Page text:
US 7303586 B2
A knee prosthesis includes a femoral component with condylar sliding surfaces which are rigidly interconnected, a tibial component provided with a tibial platform which is linked to it in a non-rotatable manner and has tibial sliding surfaces which cooperate with the condylar sliding surfaces, and a coupling device which forms a flexion bearing with the femoral component and a rotational bearing with the tibial component, the axis of said rotational bearing being inclined relative to the tibial direction. In order to achieve a more advantageous force distribution in the prosthesis and a restoring force upon rotation of the prosthesis parts, the prosthesis is configured such that the normal with respect to the area of the tibial sliding surfaces which cooperates with the condylar sliding surfaces and transmits most of the load in the extension position is less inclined relative to the tibial direction than is the axis of the rotational bearing, as seen in a side view or sagittal section.
1. A knee prosthesis comprising:
a femoral component comprising interconnected condylar sliding surfaces,
a tibial component comprising a non-rotatable tibial platform tibial sliding surfaces which are configured to cooperate with the condylar sliding surfaces, and
a coupling device which forms a flexion bearing in combination with the femoral component and a rotational bearing in combination with the tibial component, the rotational bearing having a rotational bearing axis that is inclined relative to a tibial direction,
wherein a line normal to that area of the tibial sliding surfaces which cooperates with the condylar sliding surfaces and transmits a load in an extension position is less inclined relative to the tibial direction than is the rotational bearing axis, as seen in a side view or sagittal section.
2. The knee prosthesis as claimed in
3. The knee prosthesis as claimed in
4. The knee prosthesis as claimed in one of
Knee prostheses are known whose femoral and tibial components have different degrees of freedom relative to one another. The less the residual stability of the knee to be fitted with the prosthesis, the greater the stability that the prosthesis must provide and the smaller the number of degrees of freedom that can be given to the relative movement between the two components, and vice versa. The restriction on the degrees of freedom is achieved by a coupling device which acts between the femoral component and the tibial component. In accordance with the preamble of claim 1, the invention relates to that type of knee prosthesis equipped with a coupling device which forms a flexion bearing with the femoral component and a rotational bearing with the tibial component. The flexion bearing determines the movement of the components about the transverse axis during flexion. The rotational bearing, whose axis extends approximately parallel to the tibial direction, permits a certain rotation about the vertical axis.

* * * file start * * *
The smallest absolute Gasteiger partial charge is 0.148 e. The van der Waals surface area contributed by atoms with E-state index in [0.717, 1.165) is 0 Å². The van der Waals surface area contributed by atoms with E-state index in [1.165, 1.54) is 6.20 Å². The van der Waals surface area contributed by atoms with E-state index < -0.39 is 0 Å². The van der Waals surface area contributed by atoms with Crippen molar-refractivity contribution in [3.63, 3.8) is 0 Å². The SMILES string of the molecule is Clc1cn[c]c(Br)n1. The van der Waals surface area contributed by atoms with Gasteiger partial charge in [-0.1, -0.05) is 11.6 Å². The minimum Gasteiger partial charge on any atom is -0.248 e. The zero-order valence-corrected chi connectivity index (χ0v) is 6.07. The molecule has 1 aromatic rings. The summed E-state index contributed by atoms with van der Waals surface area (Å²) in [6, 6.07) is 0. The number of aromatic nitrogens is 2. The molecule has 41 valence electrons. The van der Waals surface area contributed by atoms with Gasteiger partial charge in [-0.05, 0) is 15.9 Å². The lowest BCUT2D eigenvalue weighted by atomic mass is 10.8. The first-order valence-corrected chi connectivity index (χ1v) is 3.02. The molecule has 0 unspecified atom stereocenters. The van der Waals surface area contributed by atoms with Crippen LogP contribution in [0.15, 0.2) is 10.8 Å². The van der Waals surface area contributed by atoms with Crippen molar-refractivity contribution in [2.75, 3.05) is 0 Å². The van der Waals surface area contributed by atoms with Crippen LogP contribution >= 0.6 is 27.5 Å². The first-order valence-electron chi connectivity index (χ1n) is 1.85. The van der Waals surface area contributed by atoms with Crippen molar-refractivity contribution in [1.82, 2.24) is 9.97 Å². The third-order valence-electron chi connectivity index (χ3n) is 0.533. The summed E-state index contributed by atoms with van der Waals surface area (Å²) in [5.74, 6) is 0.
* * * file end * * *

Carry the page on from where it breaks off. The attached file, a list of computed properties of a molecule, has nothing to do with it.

The axial forces are transmitted from the condylar sliding surfaces of the femoral component to the tibial sliding surfaces cooperating with these on the top of the tibial platform. A distinction must be drawn here between two groups. In the prostheses of the first group, the rotational bearing comprises a platform which is rotatable relative to the tibial component and whose upper sliding surface cooperates only for the flexion movement with the condylar sliding surfaces of the femoral component (DE-B-2334265, DE-A-2636816, EP-A-716839, U.S. Pat. No. 4,888,021, U.S. Pat. No. 5,370,701). In the prostheses of the second group, the tibial platform is connected to the tibial component in a non-rotatable manner (U.S. Pat. No. 5,139,521, EP-B-410237, EP-B-539654, EP-A-791343). The invention concerns the second group. In this case, a relative movement between the femoral condylar sliding surfaces and the tibial sliding surfaces takes place not only during the flexion movement, but also during the rotation movement. To ensure, during the rotation movement, that both femoral condylar sliding surfaces maintain force-transmitting contact with the associated areas of the tibial sliding surface, it is considered necessary in the prior art for these areas of the tibial sliding surface to be oriented substantially perpendicular with respect to the axis of rotation. This applies at least to the flexion area in which most of the load transmission takes place. This is generally the extension position, or a flexion position close to the extension position. The requirement for substantially perpendicular orientation of the tibial sliding surfaces in this load-transmitting area relative to the axis of rotation has hitherto also been taken into consideration if the direction of the axis of rotation is inclined relative to the tibial axis, so that it is directed not at the ankle joint but at the foot surface (EP-B-410237). The tibial sliding surface is then inclined like the axis of rotation. It slopes down toward the rear. This has considerable drawbacks for the rotational bearing. The rearward inclination of the tibial sliding surface in fact leads to a horizontal force component which loads the rotational bearing with a moment about the horizontal axis and thus exposes it to increased wear.